Thursday, October 30, 2008

On Being Faithful Citizens/Bishop Murry of Youngstown

On Being Faithful Citizens
A Pastoral Letter to the Diocese of Youngstown
The Most Reverend George V. Murry, SJ, Ph.D.

Election Day, Tuesday, November 4, 2008, provides us an opportunity to participate in determining the direction our country will take for the next four years. Consequently, it is important that Catholics vote and essential that we cast informed votes, that is, votes that are the result of well-formed consciences.

A well-formed conscience is one which integrates into each decision that is made the Ten Commandments, the teachings of Jesus Christ as found in the Scriptures and the teachings of His Church. I encourage everyone, in order to make decisions from the basis of a well-formed conscience, to read, reflect and pray over the United States Catholic Bishops document, "Forming Consciences for Faithful Citizenship: The U.S. Bishops’ Reflection on Catholic Teaching and Political Life," which can be found at .

Knowing that many of you may not have an opportunity to read this document in its entirety, I would like to emphasize five critical points in this Pastoral Letter to help you understand better its essential message.

First, we must carefully review and strive to understand the Catholic Tradition concerning conscience. In Faithful Citizenship we Bishops write:

"Conscience is not something that allows us to justify doing whatever we want, nor is it a mere 'feeling' about what we should or should not do. Rather, conscience is the voice of God resounding in the human heart, revealing the truth to us and calling us to do what is good while shunning what is evil” (paragraph 17).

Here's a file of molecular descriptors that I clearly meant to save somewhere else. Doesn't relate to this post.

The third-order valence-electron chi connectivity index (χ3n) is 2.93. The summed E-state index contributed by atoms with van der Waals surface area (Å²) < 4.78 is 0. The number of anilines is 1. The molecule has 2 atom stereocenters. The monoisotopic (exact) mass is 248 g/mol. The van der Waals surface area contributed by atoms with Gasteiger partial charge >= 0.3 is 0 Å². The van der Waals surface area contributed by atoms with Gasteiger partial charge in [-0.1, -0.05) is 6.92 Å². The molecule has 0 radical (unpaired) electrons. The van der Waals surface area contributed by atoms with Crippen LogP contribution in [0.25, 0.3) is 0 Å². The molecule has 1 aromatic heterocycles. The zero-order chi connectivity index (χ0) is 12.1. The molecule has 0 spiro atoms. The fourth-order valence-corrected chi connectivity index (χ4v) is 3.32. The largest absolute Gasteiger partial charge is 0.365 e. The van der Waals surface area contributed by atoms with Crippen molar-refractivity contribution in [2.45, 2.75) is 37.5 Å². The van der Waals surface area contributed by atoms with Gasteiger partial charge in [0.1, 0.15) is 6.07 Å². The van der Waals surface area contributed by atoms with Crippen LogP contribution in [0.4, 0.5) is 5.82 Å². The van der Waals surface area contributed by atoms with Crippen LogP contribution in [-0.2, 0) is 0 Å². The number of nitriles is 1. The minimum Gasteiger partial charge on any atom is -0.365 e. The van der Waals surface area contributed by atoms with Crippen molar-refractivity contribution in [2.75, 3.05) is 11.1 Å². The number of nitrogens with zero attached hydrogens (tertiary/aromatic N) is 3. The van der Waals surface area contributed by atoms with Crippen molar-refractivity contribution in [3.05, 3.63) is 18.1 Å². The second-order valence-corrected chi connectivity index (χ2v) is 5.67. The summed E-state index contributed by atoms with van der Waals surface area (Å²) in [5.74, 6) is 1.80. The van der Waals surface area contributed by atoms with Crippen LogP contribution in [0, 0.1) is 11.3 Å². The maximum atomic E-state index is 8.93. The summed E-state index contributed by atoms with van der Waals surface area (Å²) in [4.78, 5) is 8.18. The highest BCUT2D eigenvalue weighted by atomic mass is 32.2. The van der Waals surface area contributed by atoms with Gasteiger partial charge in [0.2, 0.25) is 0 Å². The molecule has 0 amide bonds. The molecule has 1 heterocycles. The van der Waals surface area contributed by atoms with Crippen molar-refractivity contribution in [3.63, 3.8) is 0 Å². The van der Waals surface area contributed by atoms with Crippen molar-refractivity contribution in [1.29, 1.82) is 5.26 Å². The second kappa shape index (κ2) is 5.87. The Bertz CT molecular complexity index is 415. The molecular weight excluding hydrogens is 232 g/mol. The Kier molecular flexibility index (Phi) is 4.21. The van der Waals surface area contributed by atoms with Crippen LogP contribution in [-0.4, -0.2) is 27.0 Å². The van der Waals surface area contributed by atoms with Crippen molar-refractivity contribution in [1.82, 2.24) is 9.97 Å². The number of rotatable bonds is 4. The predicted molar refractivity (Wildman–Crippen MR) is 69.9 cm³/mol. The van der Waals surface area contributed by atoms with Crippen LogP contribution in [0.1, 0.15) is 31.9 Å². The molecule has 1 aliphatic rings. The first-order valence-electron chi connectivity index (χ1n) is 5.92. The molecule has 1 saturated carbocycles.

Second, we must understand the reality of intrinsically evil actions and our obligation to avoid supporting them in our personal choices and public policies. In Faithful Citizenship we describe the challenge this way:

"There are some things we must never do, as individuals or as a society, because they are always incompatible with love of God and neighbor. Such actions are so deeply flawed that they are always opposed to the authentic good of persons. These are called 'intrinsically evil' actions. They must always be rejected and opposed and must never be supported or condoned. A prime example is the intentional taking of innocent human life, as in abortion and euthanasia. In our nation, 'abortion and euthanasia have become preeminent threats to human dignity because they directly attack life itself, the most fundamental human good and the condition for all others' (Living the Gospel of Life, no. 5). It is a mistake with grave moral consequences to treat the destruction of innocent human life merely as a matter of individual choice. A legal system that violates the basic right to life on the grounds of choice is fundamentally flawed" (paragraph 22).

We Bishops continue to list a number of other very serious evils in the world:

"Similarly, direct threats to the sanctity and dignity of human life, such as human cloning and destructive research on human embryos, are also intrinsically evil. These must always be opposed. Other direct assaults on innocent human life and violations of human dignity, such as genocide, torture, racism, and the targeting of noncombatants in acts of terror or war, can never be justified" (paragraph 23).

Third, we must be consistent and advance human life in all of its dimensions, since we have a positive obligation to respond to the needs of others. Faithful Citizenship clearly states:

"The right to life implies and is linked to other human rights—to the basic goods that every human person needs to live and thrive. All the life issues are connected, for erosion of respect for the life of any individual or group in society necessarily diminishes respect for all life. The moral imperative to respond to the needs of our neighbors—basic needs such as food, shelter, health care, education, and meaningful work—is universally binding on our consciences and may be legitimately fulfilled by a variety of means. Catholics must seek the best ways to respond to these needs" (paragraph 25).